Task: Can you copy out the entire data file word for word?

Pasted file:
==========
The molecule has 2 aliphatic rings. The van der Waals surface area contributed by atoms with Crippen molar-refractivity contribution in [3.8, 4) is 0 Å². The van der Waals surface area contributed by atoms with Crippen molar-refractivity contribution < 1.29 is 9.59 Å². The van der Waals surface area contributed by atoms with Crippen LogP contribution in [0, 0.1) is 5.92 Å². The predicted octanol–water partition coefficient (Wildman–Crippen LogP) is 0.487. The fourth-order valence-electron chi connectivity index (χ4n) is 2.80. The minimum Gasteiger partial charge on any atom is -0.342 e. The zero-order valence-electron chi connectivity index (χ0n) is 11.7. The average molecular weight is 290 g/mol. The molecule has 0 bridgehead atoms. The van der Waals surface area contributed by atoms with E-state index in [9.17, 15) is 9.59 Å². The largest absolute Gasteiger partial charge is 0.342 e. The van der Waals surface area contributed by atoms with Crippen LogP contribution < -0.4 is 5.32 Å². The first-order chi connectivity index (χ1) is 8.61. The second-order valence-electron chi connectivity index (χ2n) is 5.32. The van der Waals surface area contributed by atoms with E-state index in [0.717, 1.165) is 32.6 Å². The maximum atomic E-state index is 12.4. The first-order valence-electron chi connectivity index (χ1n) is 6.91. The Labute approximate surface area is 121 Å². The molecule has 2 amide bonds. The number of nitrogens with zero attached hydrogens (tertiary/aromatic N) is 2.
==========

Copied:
The molecule has 2 aliphatic rings. The van der Waals surface area contributed by atoms with Crippen molar-refractivity contribution in [3.8, 4) is 0 Å². The van der Waals surface area contributed by atoms with Crippen molar-refractivity contribution < 1.29 is 9.59 Å². The van der Waals surface area contributed by atoms with Crippen LogP contribution in [0, 0.1) is 5.92 Å². The predicted octanol–water partition coefficient (Wildman–Crippen LogP) is 0.487. The fourth-order valence-electron chi connectivity index (χ4n) is 2.80. The minimum Gasteiger partial charge on any atom is -0.342 e. The zero-order valence-electron chi connectivity index (χ0n) is 11.7. The average molecular weight is 290 g/mol. The molecule has 0 bridgehead atoms. The van der Waals surface area contributed by atoms with E-state index in [9.17, 15) is 9.59 Å². The largest absolute Gasteiger partial charge is 0.342 e. The van der Waals surface area contributed by atoms with Crippen LogP contribution < -0.4 is 5.32 Å². The first-order chi connectivity index (χ1) is 8.61. The second-order valence-electron chi connectivity index (χ2n) is 5.32. The van der Waals surface area contributed by atoms with E-state index in [0.717, 1.165) is 32.6 Å². The maximum atomic E-state index is 12.4. The first-order valence-electron chi connectivity index (χ1n) is 6.91. The Labute approximate surface area is 121 Å². The molecule has 2 amide bonds. The number of nitrogens with zero attached hydrogens (tertiary/aromatic N) is 2.